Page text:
Exploring Vietnam on motorbike offers an unparalleled sense of unrestrained freedom and adventure. In fact, motorbikes remain the most popular mode of transport in the country and are used daily by 79% of the population, VNExpress reports. When motorbiking, safety should always be a priority, but, unfortunately, it’s not uncommon to see inexperienced riders whizzing around in shorts, flip flops, and without helmets. Protective body gear and clothing is an important aspect of motorbike safety and shouldn’t be missed. It’s the only layer of protection between you and the road in an accident, after all.

Motorbikes remain the most popular mode of transport in Vietnam

Protect your head

In Vietnam, wearing a helmet is required by law when motorbiking. Essential for protecting your head on the road, a helmet is a must-have piece of equipment. Get an official snell or DOT helmet as they’re durable and safety-tested. Additionally, goggles or visors protect your eyes from bugs, stones, and debris. If your helmet has a visor, you may not need eye protection, but many riders prefer to double up. Don’t forget ear plugs: they’ll protect your hears from extreme noise of Vietnamese traffic which can be damaging upon repeated exposure.

Wearing a helmet is required by law when motorbiking in Vietnam

Body gear

Protective gloves are vital. If you’re in an accident, you automatically put your hands out to break the fall — and they’ll get the brunt of the impact. Gloves also protect from extreme temperatures, as well as the constant vibration of the bike (you’ll experience your fair share of rough, bumpy roads here). Opt for sturdy, padded gloves; gauntlet-style ones that go past your wrists are even better. Additionally, elbow and knee guards provide protection for these commonly injured body parts.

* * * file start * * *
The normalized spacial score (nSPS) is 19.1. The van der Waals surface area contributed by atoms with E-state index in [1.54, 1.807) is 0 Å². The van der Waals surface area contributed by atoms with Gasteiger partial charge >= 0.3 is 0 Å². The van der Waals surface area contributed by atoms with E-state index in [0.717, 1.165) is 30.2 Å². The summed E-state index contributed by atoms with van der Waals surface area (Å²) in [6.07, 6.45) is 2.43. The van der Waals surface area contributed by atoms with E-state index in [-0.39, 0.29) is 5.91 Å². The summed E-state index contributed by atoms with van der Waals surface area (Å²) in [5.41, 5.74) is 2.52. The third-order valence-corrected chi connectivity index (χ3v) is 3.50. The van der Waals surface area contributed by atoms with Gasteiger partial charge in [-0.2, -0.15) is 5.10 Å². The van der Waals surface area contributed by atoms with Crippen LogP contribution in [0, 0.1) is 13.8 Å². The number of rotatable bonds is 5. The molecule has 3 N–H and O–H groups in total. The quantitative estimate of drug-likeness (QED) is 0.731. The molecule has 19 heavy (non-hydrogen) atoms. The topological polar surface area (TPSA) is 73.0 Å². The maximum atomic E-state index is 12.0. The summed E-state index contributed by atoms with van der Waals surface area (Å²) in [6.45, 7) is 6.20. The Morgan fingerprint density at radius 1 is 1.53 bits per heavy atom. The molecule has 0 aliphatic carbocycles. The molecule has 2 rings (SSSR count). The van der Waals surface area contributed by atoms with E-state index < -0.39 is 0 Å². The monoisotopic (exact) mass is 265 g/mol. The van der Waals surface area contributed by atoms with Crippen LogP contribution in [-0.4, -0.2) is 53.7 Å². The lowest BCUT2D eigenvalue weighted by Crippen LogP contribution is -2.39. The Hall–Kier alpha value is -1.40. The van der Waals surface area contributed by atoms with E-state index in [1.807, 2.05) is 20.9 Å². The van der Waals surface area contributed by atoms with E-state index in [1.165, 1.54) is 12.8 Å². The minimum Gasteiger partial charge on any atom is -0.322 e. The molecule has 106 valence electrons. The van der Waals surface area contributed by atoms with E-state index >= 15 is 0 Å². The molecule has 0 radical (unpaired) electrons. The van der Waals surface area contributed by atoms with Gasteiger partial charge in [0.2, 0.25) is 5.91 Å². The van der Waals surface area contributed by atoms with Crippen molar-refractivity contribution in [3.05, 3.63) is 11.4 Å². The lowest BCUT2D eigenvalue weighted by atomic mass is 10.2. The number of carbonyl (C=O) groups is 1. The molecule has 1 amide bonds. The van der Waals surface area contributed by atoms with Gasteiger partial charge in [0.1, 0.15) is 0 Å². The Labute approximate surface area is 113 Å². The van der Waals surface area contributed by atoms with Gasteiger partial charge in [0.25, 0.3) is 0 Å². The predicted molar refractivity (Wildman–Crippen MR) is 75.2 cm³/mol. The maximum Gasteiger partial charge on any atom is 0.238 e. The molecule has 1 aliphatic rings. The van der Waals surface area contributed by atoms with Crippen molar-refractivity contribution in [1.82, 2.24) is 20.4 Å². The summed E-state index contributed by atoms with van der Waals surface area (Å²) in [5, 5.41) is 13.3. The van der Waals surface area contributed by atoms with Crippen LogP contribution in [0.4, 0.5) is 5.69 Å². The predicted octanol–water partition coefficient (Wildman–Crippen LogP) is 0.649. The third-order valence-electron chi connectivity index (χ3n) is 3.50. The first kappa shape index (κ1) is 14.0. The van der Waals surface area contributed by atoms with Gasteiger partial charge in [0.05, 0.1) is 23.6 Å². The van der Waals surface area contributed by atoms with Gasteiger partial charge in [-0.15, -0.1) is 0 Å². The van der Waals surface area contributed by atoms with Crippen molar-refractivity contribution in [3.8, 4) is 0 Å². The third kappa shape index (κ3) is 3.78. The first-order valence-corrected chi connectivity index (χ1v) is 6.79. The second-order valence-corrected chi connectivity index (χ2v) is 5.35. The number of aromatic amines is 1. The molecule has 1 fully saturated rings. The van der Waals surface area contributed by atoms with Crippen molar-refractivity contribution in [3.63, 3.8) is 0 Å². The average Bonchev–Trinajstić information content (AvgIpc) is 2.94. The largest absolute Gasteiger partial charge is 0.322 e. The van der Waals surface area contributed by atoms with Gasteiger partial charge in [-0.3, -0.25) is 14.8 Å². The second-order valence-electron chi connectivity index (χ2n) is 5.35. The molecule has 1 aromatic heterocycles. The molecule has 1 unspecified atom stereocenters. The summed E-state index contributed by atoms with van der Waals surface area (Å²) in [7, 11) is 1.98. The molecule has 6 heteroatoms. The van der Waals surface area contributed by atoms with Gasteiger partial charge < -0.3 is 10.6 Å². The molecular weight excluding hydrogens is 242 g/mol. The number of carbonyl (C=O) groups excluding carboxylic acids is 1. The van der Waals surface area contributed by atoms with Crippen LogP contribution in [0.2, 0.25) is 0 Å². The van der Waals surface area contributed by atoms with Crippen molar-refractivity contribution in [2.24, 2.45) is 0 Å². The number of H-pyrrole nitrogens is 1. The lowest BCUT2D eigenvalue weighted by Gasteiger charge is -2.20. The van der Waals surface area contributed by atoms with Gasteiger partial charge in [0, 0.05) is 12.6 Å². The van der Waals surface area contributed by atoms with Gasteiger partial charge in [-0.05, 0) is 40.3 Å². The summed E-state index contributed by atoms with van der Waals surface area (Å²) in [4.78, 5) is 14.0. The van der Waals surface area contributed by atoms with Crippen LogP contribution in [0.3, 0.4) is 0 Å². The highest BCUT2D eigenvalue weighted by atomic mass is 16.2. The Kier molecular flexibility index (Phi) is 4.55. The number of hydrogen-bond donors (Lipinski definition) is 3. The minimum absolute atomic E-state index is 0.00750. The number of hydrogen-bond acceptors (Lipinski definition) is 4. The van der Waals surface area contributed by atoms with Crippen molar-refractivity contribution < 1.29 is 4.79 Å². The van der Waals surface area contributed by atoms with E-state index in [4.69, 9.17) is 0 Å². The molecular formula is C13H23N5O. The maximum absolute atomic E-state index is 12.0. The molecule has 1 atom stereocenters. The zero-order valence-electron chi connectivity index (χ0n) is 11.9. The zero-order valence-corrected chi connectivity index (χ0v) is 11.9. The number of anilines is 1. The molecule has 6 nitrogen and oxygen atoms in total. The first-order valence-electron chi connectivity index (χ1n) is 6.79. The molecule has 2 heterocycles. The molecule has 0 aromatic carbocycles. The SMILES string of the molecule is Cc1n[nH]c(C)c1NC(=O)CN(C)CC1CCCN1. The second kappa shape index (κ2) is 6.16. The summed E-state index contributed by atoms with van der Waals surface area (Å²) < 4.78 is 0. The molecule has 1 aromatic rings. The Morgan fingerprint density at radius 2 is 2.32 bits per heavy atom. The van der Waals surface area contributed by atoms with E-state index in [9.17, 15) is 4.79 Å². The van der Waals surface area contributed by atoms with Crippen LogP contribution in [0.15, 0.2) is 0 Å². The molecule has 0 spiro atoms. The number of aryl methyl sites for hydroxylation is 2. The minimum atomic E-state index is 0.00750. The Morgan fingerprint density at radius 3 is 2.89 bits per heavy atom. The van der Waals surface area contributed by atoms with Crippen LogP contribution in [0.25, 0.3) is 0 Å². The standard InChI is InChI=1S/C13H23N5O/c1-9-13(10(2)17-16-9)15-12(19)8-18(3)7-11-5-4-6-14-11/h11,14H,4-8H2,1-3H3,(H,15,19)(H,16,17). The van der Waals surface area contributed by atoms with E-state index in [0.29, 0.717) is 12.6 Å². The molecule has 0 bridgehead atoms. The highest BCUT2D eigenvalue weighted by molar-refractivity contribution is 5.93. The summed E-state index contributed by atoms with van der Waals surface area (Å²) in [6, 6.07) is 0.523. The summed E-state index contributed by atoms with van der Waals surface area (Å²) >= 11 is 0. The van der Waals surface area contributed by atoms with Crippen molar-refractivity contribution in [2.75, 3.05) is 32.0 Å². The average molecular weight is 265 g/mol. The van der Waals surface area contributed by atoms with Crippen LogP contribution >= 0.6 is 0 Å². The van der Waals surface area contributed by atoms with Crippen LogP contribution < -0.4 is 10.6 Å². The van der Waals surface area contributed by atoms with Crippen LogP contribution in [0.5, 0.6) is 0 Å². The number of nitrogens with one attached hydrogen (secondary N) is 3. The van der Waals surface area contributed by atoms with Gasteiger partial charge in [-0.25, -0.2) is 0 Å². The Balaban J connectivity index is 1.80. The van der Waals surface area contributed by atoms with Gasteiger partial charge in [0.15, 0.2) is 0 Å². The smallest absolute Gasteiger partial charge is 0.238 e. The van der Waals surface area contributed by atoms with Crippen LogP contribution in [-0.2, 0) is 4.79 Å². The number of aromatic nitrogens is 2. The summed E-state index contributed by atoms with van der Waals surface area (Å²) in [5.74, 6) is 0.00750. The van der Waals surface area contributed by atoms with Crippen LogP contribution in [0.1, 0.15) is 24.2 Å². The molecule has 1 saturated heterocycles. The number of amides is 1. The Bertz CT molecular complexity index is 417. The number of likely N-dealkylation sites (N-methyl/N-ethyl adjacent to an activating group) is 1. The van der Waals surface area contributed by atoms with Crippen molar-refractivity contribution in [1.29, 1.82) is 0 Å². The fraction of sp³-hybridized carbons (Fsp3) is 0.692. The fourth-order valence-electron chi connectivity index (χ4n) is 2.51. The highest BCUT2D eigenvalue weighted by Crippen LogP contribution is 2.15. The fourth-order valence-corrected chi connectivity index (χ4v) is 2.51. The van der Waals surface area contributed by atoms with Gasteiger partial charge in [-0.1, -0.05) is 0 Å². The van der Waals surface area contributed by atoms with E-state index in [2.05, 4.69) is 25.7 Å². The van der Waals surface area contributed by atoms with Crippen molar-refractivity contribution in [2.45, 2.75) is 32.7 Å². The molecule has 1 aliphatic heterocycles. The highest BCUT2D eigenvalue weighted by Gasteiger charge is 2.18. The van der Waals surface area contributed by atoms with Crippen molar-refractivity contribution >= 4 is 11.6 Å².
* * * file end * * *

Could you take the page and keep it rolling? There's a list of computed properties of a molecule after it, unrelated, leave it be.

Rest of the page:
Protective gloves are vital

Cool clothing

As for clothing, long sleeves and durable trousers resist abrasions and protect against sunburn and hypothermia. Reflective clothing at night will ensure you remain visible on the road. Sturdy boots protect your feet and ankles and provide good grip on the pedals. You’ll also be thankful for packing rain gear, especially in the heavy Vietnamese downpours. A simple poncho is a popular choice, but a rain suit offers maximum protection; you can find one easily in Hanoi or Ho Chi Minh.

Finally, pack a good first-aid kit. It should include disinfectant, plasters, bandages, gauze pads, a wire splint, and antibiotic ointment at the minimum. Always have your cell phone to hand in case the situation requires outside medical help. Follow these essential safety tips, and you’re bound to have a great time out on the road.

By Jane French